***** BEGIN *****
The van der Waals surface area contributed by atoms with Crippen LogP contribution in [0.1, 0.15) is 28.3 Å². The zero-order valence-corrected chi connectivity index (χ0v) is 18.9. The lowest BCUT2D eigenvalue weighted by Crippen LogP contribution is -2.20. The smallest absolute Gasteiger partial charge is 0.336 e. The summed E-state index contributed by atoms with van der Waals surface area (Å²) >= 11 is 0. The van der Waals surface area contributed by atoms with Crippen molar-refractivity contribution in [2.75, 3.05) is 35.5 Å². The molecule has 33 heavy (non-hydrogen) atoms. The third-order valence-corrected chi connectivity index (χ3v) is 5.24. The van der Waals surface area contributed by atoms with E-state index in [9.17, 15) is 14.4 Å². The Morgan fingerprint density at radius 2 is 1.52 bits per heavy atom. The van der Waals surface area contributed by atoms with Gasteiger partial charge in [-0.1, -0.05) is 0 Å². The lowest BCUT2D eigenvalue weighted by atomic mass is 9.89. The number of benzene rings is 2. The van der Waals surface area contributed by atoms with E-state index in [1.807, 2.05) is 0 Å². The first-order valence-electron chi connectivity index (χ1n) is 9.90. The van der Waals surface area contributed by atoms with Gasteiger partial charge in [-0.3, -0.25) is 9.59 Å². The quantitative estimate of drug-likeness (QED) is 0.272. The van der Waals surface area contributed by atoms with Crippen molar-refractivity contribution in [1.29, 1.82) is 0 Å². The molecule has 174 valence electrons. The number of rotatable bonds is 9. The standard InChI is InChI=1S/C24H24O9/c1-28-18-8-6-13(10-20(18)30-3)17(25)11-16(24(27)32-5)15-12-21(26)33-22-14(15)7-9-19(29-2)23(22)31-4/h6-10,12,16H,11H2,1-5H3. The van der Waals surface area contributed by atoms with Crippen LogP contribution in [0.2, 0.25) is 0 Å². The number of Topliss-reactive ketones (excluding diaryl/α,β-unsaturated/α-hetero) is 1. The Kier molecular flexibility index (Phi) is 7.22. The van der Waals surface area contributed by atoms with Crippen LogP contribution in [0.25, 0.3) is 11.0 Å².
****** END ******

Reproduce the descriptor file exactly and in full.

The van der Waals surface area contributed by atoms with Crippen LogP contribution in [0.1, 0.15) is 28.3 Å². The zero-order valence-corrected chi connectivity index (χ0v) is 18.9. The lowest BCUT2D eigenvalue weighted by Crippen LogP contribution is -2.20. The smallest absolute Gasteiger partial charge is 0.336 e. The summed E-state index contributed by atoms with van der Waals surface area (Å²) >= 11 is 0. The van der Waals surface area contributed by atoms with Crippen molar-refractivity contribution in [2.75, 3.05) is 35.5 Å². The molecule has 33 heavy (non-hydrogen) atoms. The third-order valence-corrected chi connectivity index (χ3v) is 5.24. The van der Waals surface area contributed by atoms with E-state index in [9.17, 15) is 14.4 Å². The Morgan fingerprint density at radius 2 is 1.52 bits per heavy atom. The van der Waals surface area contributed by atoms with Gasteiger partial charge in [-0.1, -0.05) is 0 Å². The lowest BCUT2D eigenvalue weighted by atomic mass is 9.89. The number of benzene rings is 2. The van der Waals surface area contributed by atoms with E-state index in [1.807, 2.05) is 0 Å². The first-order valence-electron chi connectivity index (χ1n) is 9.90. The van der Waals surface area contributed by atoms with Gasteiger partial charge in [-0.3, -0.25) is 9.59 Å². The quantitative estimate of drug-likeness (QED) is 0.272. The van der Waals surface area contributed by atoms with Crippen molar-refractivity contribution in [1.29, 1.82) is 0 Å². The molecule has 174 valence electrons. The number of rotatable bonds is 9. The standard InChI is InChI=1S/C24H24O9/c1-28-18-8-6-13(10-20(18)30-3)17(25)11-16(24(27)32-5)15-12-21(26)33-22-14(15)7-9-19(29-2)23(22)31-4/h6-10,12,16H,11H2,1-5H3. The van der Waals surface area contributed by atoms with Crippen LogP contribution in [0.2, 0.25) is 0 Å². The number of Topliss-reactive ketones (excluding diaryl/α,β-unsaturated/α-hetero) is 1. The Kier molecular flexibility index (Phi) is 7.22. The van der Waals surface area contributed by atoms with Crippen LogP contribution in [0.25, 0.3) is 11.0 Å².